To hear Ryan Robinson tell it, the fans loved Lawrence, triathletes embraced the course, volunteers empowered the competition and businesses cashed in on the event.
But perhaps the greatest compliments started coming in Monday morning, the day after the inaugural Ironman 70.3 Kansas had run its course.
"Registration's open," Robinson said of next year's triathlon, set for June 14. "We've already got athletes signing up."
Some 1,100 entrants started the 70.3-mile course early Sunday morning, jumping into the chilly water of a swollen Clinton Lake for a 1.2-mile swim, then traversing the "Iron Cross" for a 56-mile bike ride before embarking on what was supposed to be a 13.1-mile run.
But Mother Nature sent hundreds of competitors home frustrated, as a storm cut power to timing equipment and lightning forced early closure of the course. Only about half officially finished the race.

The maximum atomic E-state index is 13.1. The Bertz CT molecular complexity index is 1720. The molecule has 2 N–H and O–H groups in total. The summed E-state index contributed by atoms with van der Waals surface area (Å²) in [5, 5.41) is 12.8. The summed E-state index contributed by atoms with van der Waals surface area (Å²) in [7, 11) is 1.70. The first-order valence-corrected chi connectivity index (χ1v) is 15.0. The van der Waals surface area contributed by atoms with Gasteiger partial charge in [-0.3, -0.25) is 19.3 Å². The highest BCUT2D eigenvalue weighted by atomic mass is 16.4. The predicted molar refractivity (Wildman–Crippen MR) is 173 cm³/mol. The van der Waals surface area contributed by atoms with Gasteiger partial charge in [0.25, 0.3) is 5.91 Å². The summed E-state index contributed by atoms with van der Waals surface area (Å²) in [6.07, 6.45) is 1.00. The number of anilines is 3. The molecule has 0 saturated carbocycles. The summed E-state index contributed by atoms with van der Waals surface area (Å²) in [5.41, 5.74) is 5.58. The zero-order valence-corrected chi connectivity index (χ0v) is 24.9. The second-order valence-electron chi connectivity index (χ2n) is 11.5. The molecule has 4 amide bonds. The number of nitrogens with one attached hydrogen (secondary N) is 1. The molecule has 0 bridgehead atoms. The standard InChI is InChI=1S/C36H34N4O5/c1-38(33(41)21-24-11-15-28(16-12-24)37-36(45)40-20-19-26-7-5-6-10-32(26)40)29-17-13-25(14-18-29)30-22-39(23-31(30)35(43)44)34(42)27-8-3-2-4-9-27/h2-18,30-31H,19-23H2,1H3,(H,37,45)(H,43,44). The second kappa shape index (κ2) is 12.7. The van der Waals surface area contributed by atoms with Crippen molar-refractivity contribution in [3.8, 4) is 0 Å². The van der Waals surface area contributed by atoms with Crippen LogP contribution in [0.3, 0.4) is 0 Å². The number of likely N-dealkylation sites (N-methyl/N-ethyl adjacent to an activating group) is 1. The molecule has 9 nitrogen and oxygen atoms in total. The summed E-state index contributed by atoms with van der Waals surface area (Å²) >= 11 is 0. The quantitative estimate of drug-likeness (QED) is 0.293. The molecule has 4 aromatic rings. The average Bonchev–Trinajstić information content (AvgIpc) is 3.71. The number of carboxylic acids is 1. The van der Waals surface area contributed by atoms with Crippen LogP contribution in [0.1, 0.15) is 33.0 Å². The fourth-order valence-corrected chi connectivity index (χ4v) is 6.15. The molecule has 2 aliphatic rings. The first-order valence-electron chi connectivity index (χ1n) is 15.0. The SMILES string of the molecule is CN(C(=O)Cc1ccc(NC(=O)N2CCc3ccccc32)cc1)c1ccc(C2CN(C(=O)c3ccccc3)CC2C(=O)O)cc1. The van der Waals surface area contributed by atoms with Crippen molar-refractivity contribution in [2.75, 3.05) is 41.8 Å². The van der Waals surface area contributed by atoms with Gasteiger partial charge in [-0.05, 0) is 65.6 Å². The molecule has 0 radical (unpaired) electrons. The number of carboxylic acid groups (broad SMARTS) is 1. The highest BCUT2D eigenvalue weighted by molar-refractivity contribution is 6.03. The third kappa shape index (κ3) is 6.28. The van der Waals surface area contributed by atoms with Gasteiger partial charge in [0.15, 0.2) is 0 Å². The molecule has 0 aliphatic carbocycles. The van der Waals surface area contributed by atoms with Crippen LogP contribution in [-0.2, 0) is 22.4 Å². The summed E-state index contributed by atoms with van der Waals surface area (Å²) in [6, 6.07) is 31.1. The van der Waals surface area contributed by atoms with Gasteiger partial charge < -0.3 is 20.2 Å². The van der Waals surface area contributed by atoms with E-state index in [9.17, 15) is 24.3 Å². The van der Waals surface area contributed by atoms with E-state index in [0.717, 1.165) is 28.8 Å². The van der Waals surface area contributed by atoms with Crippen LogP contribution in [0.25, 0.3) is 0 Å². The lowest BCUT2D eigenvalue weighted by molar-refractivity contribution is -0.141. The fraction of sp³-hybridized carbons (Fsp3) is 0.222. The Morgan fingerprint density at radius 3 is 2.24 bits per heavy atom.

Lawrence-area restaurants, retailers and others still benefited from the weekend that had started Friday, with a pre-race expo that included a free outdoor concert, vendor booths and other features.
The effects were difficult to miss.
"You could walk downtown on Friday and Saturday and see lots of red armbands," Robinson said. "If you walked into Wal-Mart on Saturday night, there were lots of red armbands and men with shaved legs. I think it was a nice boost for the local economy."
Robinson and his fellow organizers have another two years left on their three-year contract to conduct the Ironman event, a qualifier for the world championships in Clearwater, Fla.
It's a relationship they hope to see extended well beyond next year and the one after that.
With hopes for the weather to be a little more kind.
"Everybody loved the course," Robinson said. "Everybody loved Kansas. It's pretty neat when people from all over the world say great things about your home. It makes you feel pretty special."